Dance Marathon 2021 goes virtual with a week of HIV/AIDS awareness events
(Katelyn Dang/Daily Bruin)
April 16, 2021 1:39 p.m.
This year’s Dance Marathon is one hour shorter than last year’s – but the experience is five days longer.
Hosted by the Pediatric AIDS Coalition at UCLA, the annual event will be held virtually for a second time Saturday. Although the physical event in Pauley Pavilion typically lasts 26 hours, organizers have adjusted its layout to include Take a Stand Week, a week full of activities for students that culminates in the three-hour livestream Dance Marathon over the weekend. Emma Paine, PAC president and a fourth-year human biology and society student, said they decided to spread out the events to maximize engagement in order to educate participants and fundraise for their cause.
“We’ve done everything that we can to make it as multifaceted as possible and to make opportunities for everyone despite their interests,” Paine said. “We really feel like there are opportunities for engagement all across the board, no matter what your goal is to get out of this week.”
The weeklong event aims to educate the UCLA and broader Los Angeles community on the impacts of HIV/AIDS through advocating and fundraising for local and international organizations, said Lily Emerson, PAC director of community relations. Though the Elizabeth Glaser Pediatric AIDS Foundation is PAC’s primary beneficiary, the fourth-year human biology and society student said it also raises funds for The Laurel Foundation and the UCLA AIDS Institute to aid research and advocacy efforts and support families affected by HIV/AIDS. Although participants will no longer be able to meet event speakers or the children that PAC works with in person, Emerson said the switch to a virtual environment ensures everyone’s safety and still provides outlets for education and activism.
“We were really trying to figure out ways to make a virtual event as engaging as it could be and ensure that people who came to this event felt like they were receiving education and would be inspired to join and fight for this cause,” Emerson said.
This year’s theme of “Engage” underscores the COVID-19 pandemic’s impact and its intersections with HIV/AIDS, Paine said. While PAC primarily focuses on mother-to-child transmission and pediatric HIV, it has expanded its scope to highlight other impacted groups like Black and LGBTQ+ communities. This gave rise to Take a Stand Week as Paine said the circumstances of the pandemic pushed the organization to engage with every community it could reach which required more time.
In previous years, Paine said the marathon had a fundraising requirement of $260, but this has been eliminated to ease any financial circumstances participants have experienced from the pandemic. She said although funding plays a crucial role for PAC, the organization’s primary goal is education and making everything as accessible as possible.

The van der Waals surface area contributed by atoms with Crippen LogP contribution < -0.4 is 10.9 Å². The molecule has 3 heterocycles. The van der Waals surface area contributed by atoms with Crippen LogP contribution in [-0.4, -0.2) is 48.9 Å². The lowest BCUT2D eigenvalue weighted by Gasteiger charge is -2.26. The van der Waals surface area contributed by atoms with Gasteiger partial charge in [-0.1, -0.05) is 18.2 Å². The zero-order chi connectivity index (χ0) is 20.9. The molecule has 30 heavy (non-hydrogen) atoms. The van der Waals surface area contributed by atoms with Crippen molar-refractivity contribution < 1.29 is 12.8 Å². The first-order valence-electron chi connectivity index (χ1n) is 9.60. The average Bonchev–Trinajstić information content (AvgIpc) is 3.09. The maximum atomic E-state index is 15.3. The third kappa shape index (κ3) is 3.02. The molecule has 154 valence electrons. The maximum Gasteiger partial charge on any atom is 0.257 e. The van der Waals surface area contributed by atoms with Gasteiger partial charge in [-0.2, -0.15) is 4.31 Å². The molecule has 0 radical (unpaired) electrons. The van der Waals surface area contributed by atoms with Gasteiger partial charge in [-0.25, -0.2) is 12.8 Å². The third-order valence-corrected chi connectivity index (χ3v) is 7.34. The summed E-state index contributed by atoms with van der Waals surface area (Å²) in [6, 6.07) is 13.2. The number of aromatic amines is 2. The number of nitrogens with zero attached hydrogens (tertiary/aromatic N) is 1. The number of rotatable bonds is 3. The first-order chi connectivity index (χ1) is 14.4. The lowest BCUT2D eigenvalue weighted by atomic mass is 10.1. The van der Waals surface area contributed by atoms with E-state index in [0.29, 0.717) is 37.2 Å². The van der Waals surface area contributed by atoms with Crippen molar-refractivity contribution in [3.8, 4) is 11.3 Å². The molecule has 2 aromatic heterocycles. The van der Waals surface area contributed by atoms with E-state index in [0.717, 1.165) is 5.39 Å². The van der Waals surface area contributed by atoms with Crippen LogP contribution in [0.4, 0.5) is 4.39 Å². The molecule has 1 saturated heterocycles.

“We felt that sacrificing the fundraising requirement was worth it in order to up our attendance because obviously, the money is fantastic, it makes a huge impact,” Paine said. “But our ultimate goal is to educate, and we can do that if we’re able to get more people on the call.”
Throughout the week, PAC has offered a variety of events like a Zoom panel Monday with Tiko Kerr, a Canadian painter and HIV activist, and a walkathon Thursday. Participants were assigned to specific color teams and earned points by attending activities that educate and raise funds for PAC’s cause, all while building energy toward Saturday’s Dance Marathon, Paine said.
However, organizing a virtual event of this scale has had its challenges. Paine said without in-person registration opportunities from Bruin Walk tabling and classroom announcements, PAC had to shift its outreach strategy. By sending emails to professors and organizations on campus and having PAC members reach out to their own network, she said around 570 participants have signed up for Dance Marathon. Shreya Ramineni, PAC director of public relations and a fourth-year human biology and society student, said although working through the uncertainty of the event proved to be a challenge, its virtual format provides increased accessibility.
“I think this year, a really big challenge was just trying to figure out how we can go from over 10 years of experience doing an in-person Dance Marathon and trying to make it work when we didn’t even know if we would be able to have an in-person Dance Marathon,” Ramineni said.
Headlined by the band almost monday, Saturday’s event will feature speeches from children at Camp Laurel who are affected by HIV and speakers from other beneficiaries that have partnered with PAC. Ramineni said the organization’s morale team will be emceeing the event, which will also include a workout class.
Through Take a Stand Week and Dance Marathon, Paine said she ultimately hopes participants will consider raising awareness, resources and funding for HIV/AIDS as a worthy cause. The intersections that lie within medical distribution, testing and counseling for those in the HIV/AIDS community leave them particularly vulnerable, especially during the pandemic, she added. She said the event aims to destigmatize the disease and provide continuous engagement to support those who are affected by it.
“(Our cause is) so multifaceted and intertwined with really every cause that people are rallying behind at this moment,” Paine said. “I would love for people to recognize that and to recognize that this is worthy of people’s attention – it’s worthy of people’s continued effort.”